Sweet sausage with creamy brie that’s wrapped in a brioche-like dough, if you haven’t tried kolaches yet make Sausage and Brie Kolaches your first go-around!
Grab your passport, pack a suitcase because we are going on a virtual trip to Prague today!
A few weeks ago I was asked by the wonderfully amazing tour group Eating Europe if I would contribute a recipe using one of their featured cities as my inspiration. After having such an incredible time on my tour with them in Rome last year, it was hard to say no plus I love the opportunity to try another countries cuisine at home.
With the options of London, Rome, Amsterdam and Prague on the table the pick was the Czech Republic – a country that I have never visited and only knew a smidget about their food culture. Why choose a country with no connections you ask? Because it’s fun to explore even if it’s just from the comforts of your home and in your kitchen.
I already knew it was a cuisine that was very meat heavy and they make some fine beer but who needs another recipe for goulash when your grandmother has probably passed down the best one you’ve ever tried.
No, what I wanted was something that I had heard of but it seemed like only the lucky folks of Texas were eating all the time.
Never heard of this funny sounding pastry before? That’s okay because after today, you will be glad you did.
Traditionally a kolache is sweet. It’s made with a slightly sweet yeasted dough and then topped with fruit, usually a jam of some sort. Arranged on a table they can be a rainbow of colors and in the Czech Republic it was generally a mid-day snack. Somewhere along in history as Czech immigrants came to America, so did the kolache and it settled in Texas. I heard about the Texan love for their kolaches from a food writer a few years ago when we attended a writers workshop upstate New York together.
Clearly, this is what I need to make but with my own spin on it. The sweet kolaches sounded great but what I really wanted was a savory one. In my research I saw that a sausage kolache was popular but it was basically a link sausage with dough wrapped around it.
The original bagel dog perhaps? I jest but it wouldn’t do. Cheese and sausage stuffed inside like a little savory pocket on the go? Now that is exactly the kind of meal I wanted. I could even see baking an egg on the inside for the perfect breakfast sandwich and don’t think it won’t happen sometime soon!
12 ounces brie, rind removed and cut into 12 - 1 ounce pieces
2 teaspoons fresh thyme
1 large egg plus 1 teaspoon water for egg wash
In the bowl of your stand mixer fitted with the dough hook attachment add the flour, instant yeast, salt and sugar. Mix on low speed to combine.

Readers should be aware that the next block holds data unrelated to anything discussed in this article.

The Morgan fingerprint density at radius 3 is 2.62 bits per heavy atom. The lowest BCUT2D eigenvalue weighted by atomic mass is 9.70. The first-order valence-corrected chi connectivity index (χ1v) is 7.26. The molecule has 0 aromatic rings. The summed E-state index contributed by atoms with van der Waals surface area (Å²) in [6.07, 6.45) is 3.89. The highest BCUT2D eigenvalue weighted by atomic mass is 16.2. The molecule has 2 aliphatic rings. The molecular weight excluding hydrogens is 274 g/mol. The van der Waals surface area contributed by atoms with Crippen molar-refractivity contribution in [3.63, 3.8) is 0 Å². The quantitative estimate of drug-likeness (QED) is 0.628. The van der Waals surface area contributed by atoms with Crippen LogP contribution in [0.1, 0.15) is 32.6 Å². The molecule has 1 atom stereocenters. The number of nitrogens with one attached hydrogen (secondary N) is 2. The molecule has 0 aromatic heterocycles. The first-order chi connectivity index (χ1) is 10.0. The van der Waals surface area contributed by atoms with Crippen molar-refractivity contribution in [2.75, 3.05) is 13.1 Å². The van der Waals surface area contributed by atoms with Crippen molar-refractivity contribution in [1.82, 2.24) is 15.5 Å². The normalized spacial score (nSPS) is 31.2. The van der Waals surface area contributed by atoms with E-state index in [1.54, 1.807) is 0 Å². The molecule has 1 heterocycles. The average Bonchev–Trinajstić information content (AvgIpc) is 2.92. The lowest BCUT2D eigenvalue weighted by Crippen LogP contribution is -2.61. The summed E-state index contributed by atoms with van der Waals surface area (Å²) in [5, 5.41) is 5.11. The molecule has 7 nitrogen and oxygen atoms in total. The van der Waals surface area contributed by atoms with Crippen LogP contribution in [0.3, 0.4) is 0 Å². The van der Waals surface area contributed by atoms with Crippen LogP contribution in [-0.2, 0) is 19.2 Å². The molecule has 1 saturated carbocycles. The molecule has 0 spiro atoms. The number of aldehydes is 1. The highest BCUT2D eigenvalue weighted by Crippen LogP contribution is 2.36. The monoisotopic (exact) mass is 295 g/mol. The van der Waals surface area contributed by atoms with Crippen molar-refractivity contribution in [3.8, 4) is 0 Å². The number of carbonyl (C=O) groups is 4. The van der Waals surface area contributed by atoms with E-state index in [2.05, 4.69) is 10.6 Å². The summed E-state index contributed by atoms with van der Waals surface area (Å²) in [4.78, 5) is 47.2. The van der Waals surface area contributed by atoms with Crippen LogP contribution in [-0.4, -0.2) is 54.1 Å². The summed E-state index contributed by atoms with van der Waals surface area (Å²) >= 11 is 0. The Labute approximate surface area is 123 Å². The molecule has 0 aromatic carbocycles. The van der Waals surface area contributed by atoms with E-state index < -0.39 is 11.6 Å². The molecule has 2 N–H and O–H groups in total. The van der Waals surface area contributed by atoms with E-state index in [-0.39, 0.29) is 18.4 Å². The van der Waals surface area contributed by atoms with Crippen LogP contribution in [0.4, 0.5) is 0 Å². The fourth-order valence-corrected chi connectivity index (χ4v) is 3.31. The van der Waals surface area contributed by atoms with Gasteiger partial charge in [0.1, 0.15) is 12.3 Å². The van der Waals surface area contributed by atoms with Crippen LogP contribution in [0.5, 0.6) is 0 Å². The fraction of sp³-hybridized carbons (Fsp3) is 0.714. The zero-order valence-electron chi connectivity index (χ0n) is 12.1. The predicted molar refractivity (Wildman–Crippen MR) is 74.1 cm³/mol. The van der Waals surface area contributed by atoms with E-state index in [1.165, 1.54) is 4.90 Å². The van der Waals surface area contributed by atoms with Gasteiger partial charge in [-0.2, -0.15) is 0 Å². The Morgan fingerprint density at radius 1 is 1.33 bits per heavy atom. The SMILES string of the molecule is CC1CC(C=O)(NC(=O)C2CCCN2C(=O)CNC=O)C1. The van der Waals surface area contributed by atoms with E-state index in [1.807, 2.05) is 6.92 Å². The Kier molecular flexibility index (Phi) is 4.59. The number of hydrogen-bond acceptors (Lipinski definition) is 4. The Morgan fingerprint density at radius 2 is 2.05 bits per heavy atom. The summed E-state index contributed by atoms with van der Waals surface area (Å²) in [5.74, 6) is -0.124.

In a small saucepan on medium low heat, melt the butter in the milk and remove when the milk is heated to 110 degrees. Do not let the milk boil, if it’s warmer than 110 degrees, let it sit for a few minutes before it cools down.
With the mixer running on low speed, slowly drizzle the butter/milk combination down the sides of the bowl. Once it’s been added, stop the mixer and add your eggs. Turn the mixer back on to medium-high speed to finish mixing in the all the flour. The dough should be soft and elastic at this point and pull aways from the sides into a ball. Remove the down from the mixer and place on a floured surface, knead it with your hands a few turns and then form into a ball. Place it back into a greased mixing bowl and cover with plastic wrap or a damp towel to rise. Let rise in a draft-free and warm space for 1 hour or until the dough has doubled in size.
While the dough is rising, prepare the filling. In a saute pan over medium heat drizzle a small amount of neutral oil and add your sausage. Use a spatula to break it up into small pieces and mix in the thyme. Cook for 10-15 minutes or until the sausage is cooked through and starts to brown. Set aside.
Once the dough has fully risen, punch it down and place on a well floured surface. Divide it into two pieces, keeping the second piece covered while you work with the first. Roll the dough out into a rectangle and about 12 inches in length and 8 inches wide. Cut into 6 even pieces.
Place 1 ounce of brie on each square of dough and then 1/4 cup of sausage filling. Bring up the sides of the dough and pinch in the center to fill. Place on a parchment lined baking sheet. Repeat with remaining dough. Let the filled kolaches rise for a second time for 30 minutes. During the second rise heat your oven to 350 degrees.
When the kolaches are finished with their second rise, brush the tops with the egg wash and bake for 25-30 minutes or until they are golden brown on top. Let cool slightly before eating.
Store extra kolaches in the refrigerator in an airtight container.